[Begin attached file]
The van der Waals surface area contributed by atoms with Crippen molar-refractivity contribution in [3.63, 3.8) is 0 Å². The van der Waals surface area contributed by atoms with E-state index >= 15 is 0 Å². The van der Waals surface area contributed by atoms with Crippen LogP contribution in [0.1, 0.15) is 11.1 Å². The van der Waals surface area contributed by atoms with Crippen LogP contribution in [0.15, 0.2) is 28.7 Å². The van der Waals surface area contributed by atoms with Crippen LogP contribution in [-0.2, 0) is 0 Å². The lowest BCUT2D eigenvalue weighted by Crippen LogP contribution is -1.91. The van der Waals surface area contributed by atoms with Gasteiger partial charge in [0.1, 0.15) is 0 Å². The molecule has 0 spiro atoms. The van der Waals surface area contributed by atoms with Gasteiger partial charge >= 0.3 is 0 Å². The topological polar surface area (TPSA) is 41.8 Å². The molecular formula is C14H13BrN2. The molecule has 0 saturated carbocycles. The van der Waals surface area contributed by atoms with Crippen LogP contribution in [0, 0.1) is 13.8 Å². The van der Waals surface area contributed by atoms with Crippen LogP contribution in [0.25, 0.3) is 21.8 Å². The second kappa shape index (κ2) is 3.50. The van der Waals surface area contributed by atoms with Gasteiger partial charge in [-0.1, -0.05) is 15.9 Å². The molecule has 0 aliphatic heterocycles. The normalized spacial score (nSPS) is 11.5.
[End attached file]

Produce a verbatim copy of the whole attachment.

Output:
The van der Waals surface area contributed by atoms with Crippen molar-refractivity contribution in [3.63, 3.8) is 0 Å². The van der Waals surface area contributed by atoms with E-state index >= 15 is 0 Å². The van der Waals surface area contributed by atoms with Crippen LogP contribution in [0.1, 0.15) is 11.1 Å². The van der Waals surface area contributed by atoms with Crippen LogP contribution in [0.15, 0.2) is 28.7 Å². The van der Waals surface area contributed by atoms with Crippen LogP contribution in [-0.2, 0) is 0 Å². The lowest BCUT2D eigenvalue weighted by Crippen LogP contribution is -1.91. The van der Waals surface area contributed by atoms with Gasteiger partial charge in [0.1, 0.15) is 0 Å². The molecule has 0 spiro atoms. The van der Waals surface area contributed by atoms with Gasteiger partial charge >= 0.3 is 0 Å². The topological polar surface area (TPSA) is 41.8 Å². The molecular formula is C14H13BrN2. The molecule has 0 saturated carbocycles. The van der Waals surface area contributed by atoms with Crippen LogP contribution in [0, 0.1) is 13.8 Å². The van der Waals surface area contributed by atoms with Crippen LogP contribution in [0.25, 0.3) is 21.8 Å². The second kappa shape index (κ2) is 3.50. The van der Waals surface area contributed by atoms with Gasteiger partial charge in [-0.1, -0.05) is 15.9 Å². The molecule has 0 aliphatic heterocycles. The normalized spacial score (nSPS) is 11.5.